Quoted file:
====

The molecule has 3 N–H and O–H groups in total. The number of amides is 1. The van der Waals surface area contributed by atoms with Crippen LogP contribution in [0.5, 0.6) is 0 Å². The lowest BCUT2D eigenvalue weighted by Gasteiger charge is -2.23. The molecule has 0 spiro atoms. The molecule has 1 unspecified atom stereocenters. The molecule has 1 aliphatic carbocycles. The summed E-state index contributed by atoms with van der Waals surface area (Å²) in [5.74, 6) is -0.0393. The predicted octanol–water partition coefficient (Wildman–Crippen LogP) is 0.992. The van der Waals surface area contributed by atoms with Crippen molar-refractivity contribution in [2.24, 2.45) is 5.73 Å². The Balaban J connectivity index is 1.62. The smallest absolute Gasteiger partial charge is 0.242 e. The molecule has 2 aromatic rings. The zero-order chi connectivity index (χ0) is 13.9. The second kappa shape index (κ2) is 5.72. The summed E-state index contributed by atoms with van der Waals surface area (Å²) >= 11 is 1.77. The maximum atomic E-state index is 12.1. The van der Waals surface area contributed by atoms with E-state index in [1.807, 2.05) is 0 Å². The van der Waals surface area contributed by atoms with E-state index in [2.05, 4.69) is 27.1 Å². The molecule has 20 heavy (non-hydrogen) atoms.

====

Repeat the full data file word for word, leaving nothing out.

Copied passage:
The molecule has 3 N–H and O–H groups in total. The number of amides is 1. The van der Waals surface area contributed by atoms with Crippen LogP contribution in [0.5, 0.6) is 0 Å². The lowest BCUT2D eigenvalue weighted by Gasteiger charge is -2.23. The molecule has 0 spiro atoms. The molecule has 1 unspecified atom stereocenters. The molecule has 1 aliphatic carbocycles. The summed E-state index contributed by atoms with van der Waals surface area (Å²) in [5.74, 6) is -0.0393. The predicted octanol–water partition coefficient (Wildman–Crippen LogP) is 0.992. The van der Waals surface area contributed by atoms with Crippen molar-refractivity contribution in [2.24, 2.45) is 5.73 Å². The Balaban J connectivity index is 1.62. The smallest absolute Gasteiger partial charge is 0.242 e. The molecule has 2 aromatic rings. The zero-order chi connectivity index (χ0) is 13.9. The second kappa shape index (κ2) is 5.72. The summed E-state index contributed by atoms with van der Waals surface area (Å²) >= 11 is 1.77. The maximum atomic E-state index is 12.1. The van der Waals surface area contributed by atoms with E-state index in [1.807, 2.05) is 0 Å². The van der Waals surface area contributed by atoms with E-state index in [2.05, 4.69) is 27.1 Å². The molecule has 20 heavy (non-hydrogen) atoms.